There is a danger in thinking that now that the war is over, economic development could be expected as a matter of course. The initial peace dividend has come from those sectors of the economy that were directly affected by terrorism. Some of that dividend has already been realized. There has been increased agricultural production in the border areas and the North and East. Ocean fisheries that were hampered by prohibition of fishing in the security zone in the fishing areas of the North and East is bringing in a rich harvest. The resumption of commerce between the war-torn areas and the rest of the country would enhance demand for many products. The gain would be in both directions. The South would gain from the increased demand for items produced by industry, especially consumer durables, construction materials and trade in both goods and services.
These benefits could be termed autonomous as they have been brought about by private decision making and not dependent on government actions. The repair and development of infrastructure would enhance the speed and extent of this contribution to growth. With the resumption of transport there has already been a flow of goods in both directions, south to north and north to south.
Goods from the south to the north have improved the availability of essential items and significantly reduced cost and prices. With an increased flow of goods, people in the north would have their essentials at more reasonable prices, the quality of goods would improve and a larger variety of goods would be available. The benefits to the south would be as much, for the enhanced commerce provides new markets for goods. There would be a flow of consumer durables such as sewing machines, refrigerators, fans, air conditioners, television sets, radios or investment goods such as machinery that were prohibitive in price. The rest of the country would also benefit from the availability of several vegetables and fruits grown in the North.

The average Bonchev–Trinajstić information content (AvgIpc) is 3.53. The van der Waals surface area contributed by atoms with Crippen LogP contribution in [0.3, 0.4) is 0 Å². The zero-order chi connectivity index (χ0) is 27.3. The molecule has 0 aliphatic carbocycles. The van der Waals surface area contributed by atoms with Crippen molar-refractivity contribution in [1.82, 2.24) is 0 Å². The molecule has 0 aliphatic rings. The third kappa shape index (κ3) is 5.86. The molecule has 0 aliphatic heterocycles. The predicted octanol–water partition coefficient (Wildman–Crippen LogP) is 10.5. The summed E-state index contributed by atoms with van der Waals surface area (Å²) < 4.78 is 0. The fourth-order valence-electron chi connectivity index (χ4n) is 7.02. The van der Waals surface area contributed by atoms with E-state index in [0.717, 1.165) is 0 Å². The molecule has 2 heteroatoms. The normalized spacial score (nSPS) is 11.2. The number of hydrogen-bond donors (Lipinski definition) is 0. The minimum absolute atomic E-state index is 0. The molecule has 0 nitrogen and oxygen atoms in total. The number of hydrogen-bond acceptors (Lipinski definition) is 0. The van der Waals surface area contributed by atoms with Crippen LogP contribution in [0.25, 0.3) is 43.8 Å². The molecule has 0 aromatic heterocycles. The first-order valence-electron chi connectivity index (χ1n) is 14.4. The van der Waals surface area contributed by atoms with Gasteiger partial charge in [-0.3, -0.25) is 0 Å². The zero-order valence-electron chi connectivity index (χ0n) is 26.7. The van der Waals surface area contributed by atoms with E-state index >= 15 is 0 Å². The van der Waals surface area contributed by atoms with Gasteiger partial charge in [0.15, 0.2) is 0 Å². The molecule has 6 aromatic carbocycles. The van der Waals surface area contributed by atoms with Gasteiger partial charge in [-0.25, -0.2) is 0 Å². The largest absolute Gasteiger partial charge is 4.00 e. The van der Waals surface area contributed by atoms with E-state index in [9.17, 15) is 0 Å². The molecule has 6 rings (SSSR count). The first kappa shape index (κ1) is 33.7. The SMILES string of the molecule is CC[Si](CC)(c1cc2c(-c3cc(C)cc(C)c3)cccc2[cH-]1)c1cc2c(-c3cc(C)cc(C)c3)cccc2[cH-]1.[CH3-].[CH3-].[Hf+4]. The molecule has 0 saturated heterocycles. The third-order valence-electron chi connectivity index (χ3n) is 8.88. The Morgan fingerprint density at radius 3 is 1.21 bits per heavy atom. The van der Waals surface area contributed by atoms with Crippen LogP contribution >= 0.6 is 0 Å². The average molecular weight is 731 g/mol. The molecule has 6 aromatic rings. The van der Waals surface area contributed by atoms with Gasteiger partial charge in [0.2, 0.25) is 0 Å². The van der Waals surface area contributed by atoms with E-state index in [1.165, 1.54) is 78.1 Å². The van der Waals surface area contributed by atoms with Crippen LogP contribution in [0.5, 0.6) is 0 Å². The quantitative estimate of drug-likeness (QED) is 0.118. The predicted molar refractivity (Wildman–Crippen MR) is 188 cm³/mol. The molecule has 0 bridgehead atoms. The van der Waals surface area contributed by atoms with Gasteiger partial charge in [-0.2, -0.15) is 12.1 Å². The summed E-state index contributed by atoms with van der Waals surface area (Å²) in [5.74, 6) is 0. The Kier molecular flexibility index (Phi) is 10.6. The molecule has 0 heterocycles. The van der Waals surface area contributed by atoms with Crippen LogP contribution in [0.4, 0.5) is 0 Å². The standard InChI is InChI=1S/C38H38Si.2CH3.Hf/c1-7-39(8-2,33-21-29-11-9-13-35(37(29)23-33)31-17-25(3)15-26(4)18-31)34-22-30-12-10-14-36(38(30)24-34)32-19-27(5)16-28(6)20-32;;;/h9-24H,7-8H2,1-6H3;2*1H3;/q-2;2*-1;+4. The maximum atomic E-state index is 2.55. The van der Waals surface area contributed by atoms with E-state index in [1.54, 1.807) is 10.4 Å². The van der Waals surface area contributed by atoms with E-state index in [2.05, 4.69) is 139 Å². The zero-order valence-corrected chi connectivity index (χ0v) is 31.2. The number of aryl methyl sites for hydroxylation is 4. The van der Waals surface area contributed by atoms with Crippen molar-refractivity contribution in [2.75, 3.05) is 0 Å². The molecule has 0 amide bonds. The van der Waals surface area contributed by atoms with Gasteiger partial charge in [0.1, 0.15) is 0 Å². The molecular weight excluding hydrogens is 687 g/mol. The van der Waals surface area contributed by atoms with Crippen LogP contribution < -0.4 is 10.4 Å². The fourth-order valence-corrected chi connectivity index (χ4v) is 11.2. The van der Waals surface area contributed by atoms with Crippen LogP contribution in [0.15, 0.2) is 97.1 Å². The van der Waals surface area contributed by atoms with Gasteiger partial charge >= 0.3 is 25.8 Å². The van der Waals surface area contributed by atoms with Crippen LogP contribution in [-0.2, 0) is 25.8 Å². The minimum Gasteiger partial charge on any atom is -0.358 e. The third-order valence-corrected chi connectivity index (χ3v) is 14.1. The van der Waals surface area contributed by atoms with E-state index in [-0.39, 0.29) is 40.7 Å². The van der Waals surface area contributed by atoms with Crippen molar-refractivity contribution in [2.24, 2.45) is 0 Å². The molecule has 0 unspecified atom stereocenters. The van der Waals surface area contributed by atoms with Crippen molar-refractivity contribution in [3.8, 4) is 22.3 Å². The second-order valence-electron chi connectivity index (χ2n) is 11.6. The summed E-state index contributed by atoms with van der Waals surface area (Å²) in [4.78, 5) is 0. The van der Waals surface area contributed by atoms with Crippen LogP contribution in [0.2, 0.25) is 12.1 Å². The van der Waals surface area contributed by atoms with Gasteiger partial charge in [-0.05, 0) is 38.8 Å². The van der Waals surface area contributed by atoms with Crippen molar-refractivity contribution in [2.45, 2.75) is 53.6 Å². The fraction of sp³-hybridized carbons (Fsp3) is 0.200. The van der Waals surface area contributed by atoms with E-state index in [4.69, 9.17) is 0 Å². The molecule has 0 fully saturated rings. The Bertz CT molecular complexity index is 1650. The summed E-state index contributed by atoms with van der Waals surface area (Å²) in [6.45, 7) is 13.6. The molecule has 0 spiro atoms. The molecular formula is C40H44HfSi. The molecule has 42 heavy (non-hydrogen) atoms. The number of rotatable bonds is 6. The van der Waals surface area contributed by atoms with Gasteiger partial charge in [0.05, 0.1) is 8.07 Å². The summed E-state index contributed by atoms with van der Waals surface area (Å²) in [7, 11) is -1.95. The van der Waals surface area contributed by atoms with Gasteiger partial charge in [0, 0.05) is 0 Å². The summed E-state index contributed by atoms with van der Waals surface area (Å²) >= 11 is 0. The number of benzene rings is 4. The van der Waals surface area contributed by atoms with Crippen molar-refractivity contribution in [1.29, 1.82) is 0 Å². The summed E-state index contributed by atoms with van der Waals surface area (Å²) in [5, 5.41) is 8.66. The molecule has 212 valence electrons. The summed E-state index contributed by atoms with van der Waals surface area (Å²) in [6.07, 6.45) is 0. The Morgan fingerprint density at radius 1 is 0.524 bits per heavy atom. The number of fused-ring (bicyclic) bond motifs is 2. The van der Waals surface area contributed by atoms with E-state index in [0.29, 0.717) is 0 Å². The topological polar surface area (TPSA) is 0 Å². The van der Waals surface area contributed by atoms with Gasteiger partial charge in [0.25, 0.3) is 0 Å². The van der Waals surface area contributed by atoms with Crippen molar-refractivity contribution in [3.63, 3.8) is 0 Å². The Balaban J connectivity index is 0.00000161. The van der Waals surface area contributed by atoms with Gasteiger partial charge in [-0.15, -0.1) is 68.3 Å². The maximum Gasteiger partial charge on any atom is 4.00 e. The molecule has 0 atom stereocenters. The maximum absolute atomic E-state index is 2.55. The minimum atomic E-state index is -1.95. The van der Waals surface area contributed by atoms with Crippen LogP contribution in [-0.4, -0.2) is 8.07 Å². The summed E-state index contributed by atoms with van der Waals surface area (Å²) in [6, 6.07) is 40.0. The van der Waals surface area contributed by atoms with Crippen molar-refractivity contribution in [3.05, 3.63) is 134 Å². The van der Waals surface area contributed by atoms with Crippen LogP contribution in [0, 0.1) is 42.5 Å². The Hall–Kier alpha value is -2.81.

It was stressed that the economy will not prosper simply because the war is over. There are other pre-conditions that have to be put in place to generate rapid economic development. It is more constructive to view the current situation in the country as one where the main obstacle to development has been removed and an opportunity now presented to ensure that the other pre-conditions for development are put in place.
The peace and the control of terrorism would release new energies, draw out new activities and resuscitate the stunted and stultified sectors of the economy that could now perform to their full potential. The new environment of peace would be conducive to foreign and local investment that could drive the economy to a higher level of production.
There could be a proliferation of new activities after the reconstruction and development of social and economic infrastructure in the East and North. In the longer run the economy in this region could be much more expansive than the economy of the past. It could respond to changes in global demand, exploit modern technology and take advantage of new opportunities for economic diversification. This is not a short term possibility but one that could be achieved over a three to five year period.
The emphasis of the conference was on grass roots initiatives that are no doubt essential and important. Yet constitutional measures, the implementation of the three languages policy, the rebuilding of the devastated regions and economic opportunities among other things are vital to achieve peace and economic development. “The peace dividend is not automatic: it requires putting in place a number of pre-requisites for development.”